Abstract: Bullying in schools is one of the dominant cultural epidemics, which is the very fabric of American society. Media coverage of several tragic outcomes of bullying has highlighted the severity of the problem because it is the most significant complication plaguing school children today (Berger, 2007). However, one type of bullying has received little attention: intracultural bullying, particularly Mexican American students bullying Mexican Immigrant students. This poster will reveal qualitative research findings on the following themes: language barrier within families, identity crisis, skin color, family education differences, gender role disagreement, and educating to eliminate intracultural bullying. This poster will also inspect the factors that have emotionally and socially harmed Mexican Americans’ and Mexican immigrants’ due to different levels of acculturation and bicultural stress. My recommendation for future research will be discussed, along with examining the risk factors involving intracultural bullying. The objective is to bring awareness of this domain so that professionals and researchers can share their knowledge among their colleagues. The holistic approach is to inform school districts, institutions, and administrations so that they can provide culturally sensitive services, practices, and polices to better serve the Latinx population.


Hernández-G., Manuel de Jesús. Arizona State University. 

"James E. García: Socially Committed Playwright—15 Years of Plays on Historically Significant Chicana/o Figures and the Struggles against SB 1070 and HB 2281." 
Abstract: With photos, programs, and brief narratives, this poster will document 15 years of playwriting by James E. García. Many of his plays feature an ex-Arizona Governor, Chicano/a soldiers in World War II, small town basketball champions, César Chávez, and dreamers. The poster will also document several Pastorelas and other plays that portray the community struggle against SB 1070 and HB 2281.


Melgoza, Catalina. University of Missouri Kansas City.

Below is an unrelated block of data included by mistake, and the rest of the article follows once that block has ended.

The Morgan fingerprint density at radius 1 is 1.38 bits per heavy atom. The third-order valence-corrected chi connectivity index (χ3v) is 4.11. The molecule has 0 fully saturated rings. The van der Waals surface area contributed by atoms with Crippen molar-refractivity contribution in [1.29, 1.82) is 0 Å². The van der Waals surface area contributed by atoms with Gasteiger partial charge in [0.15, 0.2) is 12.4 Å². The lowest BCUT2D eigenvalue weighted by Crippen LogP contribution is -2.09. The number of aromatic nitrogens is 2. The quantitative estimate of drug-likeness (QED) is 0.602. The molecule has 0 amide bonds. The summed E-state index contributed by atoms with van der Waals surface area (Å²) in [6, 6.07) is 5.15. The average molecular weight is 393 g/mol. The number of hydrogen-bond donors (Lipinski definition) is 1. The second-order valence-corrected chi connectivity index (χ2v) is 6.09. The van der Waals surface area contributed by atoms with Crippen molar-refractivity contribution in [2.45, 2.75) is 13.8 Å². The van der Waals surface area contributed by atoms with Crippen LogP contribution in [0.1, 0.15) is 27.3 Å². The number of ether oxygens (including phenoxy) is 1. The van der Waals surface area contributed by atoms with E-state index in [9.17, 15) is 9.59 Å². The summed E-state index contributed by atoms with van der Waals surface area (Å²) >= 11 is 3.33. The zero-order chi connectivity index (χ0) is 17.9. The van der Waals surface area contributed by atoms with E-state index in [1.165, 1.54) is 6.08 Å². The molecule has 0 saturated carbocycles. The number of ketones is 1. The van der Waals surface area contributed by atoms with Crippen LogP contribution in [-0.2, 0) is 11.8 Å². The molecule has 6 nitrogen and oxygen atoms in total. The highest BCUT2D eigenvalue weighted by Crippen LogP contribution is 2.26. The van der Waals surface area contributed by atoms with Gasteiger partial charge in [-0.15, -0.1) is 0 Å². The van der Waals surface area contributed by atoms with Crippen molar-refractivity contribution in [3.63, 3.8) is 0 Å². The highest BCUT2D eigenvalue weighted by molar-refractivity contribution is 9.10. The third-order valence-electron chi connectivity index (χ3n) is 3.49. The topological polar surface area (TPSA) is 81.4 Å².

"Latinos in education." 
Abstract: My project will be centered on the importance of knowing one’s heritage, especially for Latinx immigrants and their descendants. To help develop this understanding, I will use my own grandparents as sources for oral history. My grandparents are immigrants to the United States and traveling a long distance, raising seven children in a tiny 3-bedroom house, supporting educational goals for their children, and promoting their strong religious beliefs within their home and Westside community of Kansas City. Despite the struggles they faced coming to the states, they have always valued education by sending all seven of their children to private Catholic elementary and high schools, and every one of their children graduated from college. Studying the impact of being immigrants or the children of immigrants and these positive outcomes are the purpose of my research and helps support and represent the importance of education for Latinx immigrants, especially now that DACA (Deferred Action for Childhood Arrivals) is a major issue since they will no longer have legal status in the future. Knowing one’s immigrant story can be inspiring and help push other immigrants to do the same with education, despite their struggles they face.


Sainz, Andres. University of Missouri-kansas city. 

"Assessing and Challenging Educational Inequality." 
Abstract: Students who grow up in low-income segregated neighborhoods are less likely to attend and finish college than the students who do not live in these areas. I will show by reviewing current research on the impact of segregation and the various ways urban schools and policies can that work to promote positive change and dissipate the impact of segregation for Latina/o academic success. My study will include research at the local level in a Latina/o serving charter high school in the Midwest. I will identify key methods they use to address these inequalities and promote college and post-graduation success. I will gather data for my research by surveys of students, faculty, and administrators and interviewing the students in groups. I will then review the similarities and differences between the data I have collected and the data found by scholars such as Richard Rothstein, The Color of Law: The Forgotten History. Rothstein’s research addresses the policies that create and maintain institutionalized segregation within our major cities, which are of utmost importance to my research. With this knowledge, educators will be able to understand the importance of their influence in fostering positive outcomes for their students’ lives. This project will enable the educators to better understand the reasons why higher educational success is so difficult for students from low income segregated neighborhoods and identify possible ways to address these barriers. And a final goal is to improve the efficiency in which resources are used in order to maximize the potential of every child in the school districts.


The National Association for Chicana and Chicano Studies, NACCS and the NACCS logo are registered in the U.S. Pat. & Tm. Office. Use of the name or the logo without permission of the organization can result in legal action.